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Mr. Selfridge gives PBS another grand entertainment worthy of the Masterpiece Classic banner

Mr Selfridge Masterpiece Classic PBS

Jeremy Piven gets lucky in the 8-part, 10 hour Mr. Selfridge. PBS photo

I’m not among the men who positively hate to go shopping. Nonetheless, the come-on for PBS’ 10-hour Mr. Selfridge doesn’t seem to be much to hang one’s hat on.

“Jeremy Piven stars as a wheeling-dealing American who shows early 1900s Londoners how to shop,” it says on the review DVD containing the first five hours. Wow, sounds about as enticing as a two-hour QVC necklace segment.

Instead it’s terrific fun as well as involving drama. Mr. Selfridge, premiering Sunday, March 31st at 8 p.m. central with a two-hour chapter, may not provoke the full-blown tizzy that Downton Abbey has for the Masterpiece Classic franchise. Still, it very much works its own charms, with Piven gradually getting a firm grip on his real-life title character while four very estimable women exert varying pulling powers on him.

This is Piven’s first TV role since his career-changing, very showy turn as agent Ari Gold on HBO’s Entourage. And he has lots to do over the course of a splendid tale airing on consecutive Sundays from March 31st through May 19th. (Two-hour installments book-end the one-hour episodes on April 7, 14, 21 and 28, and May 5 and 12.)

Piven’s Harry Gordon Selfridge already is in full bloom as the story begins. He has transformed Chicago’s Marshall Field’s into a department store powerhouse and now intends to do the same in his own name in stuffy 1908 London town.

On a rainy day that hardly befits his ebullient temperament, he drops into the Gamages emporium and asks to see an array of gloves. But the store clerk, young Agnes Towler (Aisling Loftus), says it’s not done that way. Customers are supposed to know what they want without picking over the goods.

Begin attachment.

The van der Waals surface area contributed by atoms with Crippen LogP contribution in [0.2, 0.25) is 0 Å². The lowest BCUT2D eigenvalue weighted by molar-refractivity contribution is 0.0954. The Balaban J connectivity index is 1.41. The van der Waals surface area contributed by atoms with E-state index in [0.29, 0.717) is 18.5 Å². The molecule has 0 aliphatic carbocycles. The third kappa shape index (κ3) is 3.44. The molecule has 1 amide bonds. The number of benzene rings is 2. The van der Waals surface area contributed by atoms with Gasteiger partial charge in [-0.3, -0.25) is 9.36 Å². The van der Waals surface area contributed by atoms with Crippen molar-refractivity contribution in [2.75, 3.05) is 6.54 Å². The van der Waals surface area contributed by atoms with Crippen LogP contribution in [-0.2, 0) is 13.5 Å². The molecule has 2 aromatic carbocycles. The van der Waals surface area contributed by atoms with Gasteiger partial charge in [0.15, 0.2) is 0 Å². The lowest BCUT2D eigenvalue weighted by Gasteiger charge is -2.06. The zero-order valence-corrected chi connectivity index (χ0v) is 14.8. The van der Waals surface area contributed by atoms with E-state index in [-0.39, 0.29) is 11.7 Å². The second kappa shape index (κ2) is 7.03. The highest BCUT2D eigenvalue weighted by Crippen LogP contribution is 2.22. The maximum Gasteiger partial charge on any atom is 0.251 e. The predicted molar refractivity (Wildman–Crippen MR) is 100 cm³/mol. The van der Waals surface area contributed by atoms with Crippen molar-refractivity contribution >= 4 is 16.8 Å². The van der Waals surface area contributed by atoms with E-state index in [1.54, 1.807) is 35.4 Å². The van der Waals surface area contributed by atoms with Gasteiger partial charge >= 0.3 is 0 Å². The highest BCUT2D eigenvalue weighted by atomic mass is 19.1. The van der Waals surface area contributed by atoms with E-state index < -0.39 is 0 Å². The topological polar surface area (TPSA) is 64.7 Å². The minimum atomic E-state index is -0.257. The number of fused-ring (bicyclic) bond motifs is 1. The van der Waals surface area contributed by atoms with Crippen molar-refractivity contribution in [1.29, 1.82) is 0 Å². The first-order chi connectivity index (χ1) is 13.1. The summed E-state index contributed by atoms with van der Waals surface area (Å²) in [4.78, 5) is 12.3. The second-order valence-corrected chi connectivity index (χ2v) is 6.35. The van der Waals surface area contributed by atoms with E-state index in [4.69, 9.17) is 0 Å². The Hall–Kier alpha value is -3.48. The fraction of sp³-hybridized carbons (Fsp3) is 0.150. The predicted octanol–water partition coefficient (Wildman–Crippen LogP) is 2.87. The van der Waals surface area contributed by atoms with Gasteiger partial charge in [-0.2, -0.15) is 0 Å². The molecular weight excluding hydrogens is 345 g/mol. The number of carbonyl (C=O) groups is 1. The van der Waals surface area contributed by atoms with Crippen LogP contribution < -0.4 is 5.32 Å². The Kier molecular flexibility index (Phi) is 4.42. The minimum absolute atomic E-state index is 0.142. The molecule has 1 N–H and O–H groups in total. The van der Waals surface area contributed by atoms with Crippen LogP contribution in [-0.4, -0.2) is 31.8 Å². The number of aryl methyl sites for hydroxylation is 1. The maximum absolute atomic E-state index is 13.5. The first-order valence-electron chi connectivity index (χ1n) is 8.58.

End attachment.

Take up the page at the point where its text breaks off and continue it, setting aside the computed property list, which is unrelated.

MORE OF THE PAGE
“What if I said I was just looking?” Harry asks.

“This is a shop, sir. Not an exhibition,” he’s told by an officious manager who then fires Agnes for giving Harry a closer look. She winds up in this American dreamer’s employ as the drama’s principal embodiment of lower class trials and tribulations.

The grand and imposing multi-storied Selfridge store hasn’t been built yet. But its Oxford Street site has been selected and financial backing assured until Harry’s business partner suddenly backs out. He eventually cuts a clandestine deal with the very well-connected Lady Mae Loxley (Katherine Kelly), who will expect some favors in return.

“We are going to show the world how to make shopping thrilling!” Harry proclaims.

Piven’s performance initially seems to be too pronouncement-prone while the performances around him are appreciably less stagey. But he grows into the role, convincingly selling Harry as a grand and sometimes endearing entrepreneur who always enjoys making entrances.

Harry is also an addicted philanderer, but earns his employees’ single-minded devotion by treating them fairly and rallying them to the cause. Which basically is showmanship, teamwork, service with a smile and the accrued profits that go hand in hand.

The other women in Harry’s life are his dutiful but discontented wife Rose (Frances O’Connor) and a sexy, singing showgirl named Ellen Love (Zoe Tapper). Both are strong characters, giving Mr. Selfridge a quartet of intriguing women whose sub-stories keep things consistently interesting.

Some of the supporting male characters have their moments, too, with Henri Leclair (Gregory Fitoussi) most prominent among them as the dashing “best window display man in the world.” He’s fond of clerk Agnes Towler’s helpful suggestions while striving in-store restaurant waiter Victor Colleano (Trystan Gravelle) is intent on courting her and someday opening his own eatery.

There’s also strapping Roderick “Roddy” Temple (Oliver Jackson-Cohen), an aspiring young painter whose involvement with Rose kicks in after a chance meeting at an art museum.

As in Downton Abbey, the men invariably are formally dressed and the women be-gowned and bejeweled unless they’re “the help.” The Brits and Masterpiece Classic have a hammerlock on sumptuous period pieces. And Mr. Selfridge doesn’t disappoint. It’s breezy, but with substance. Soapy but not too sudsy. So enjoy the drama, the fashion and the pure joy in Harry’s voice when he commands, “Back to your posts with vim and vigor!”

One and all no doubt would run through a battalion of mannequins for him.

GRADE: A-minus

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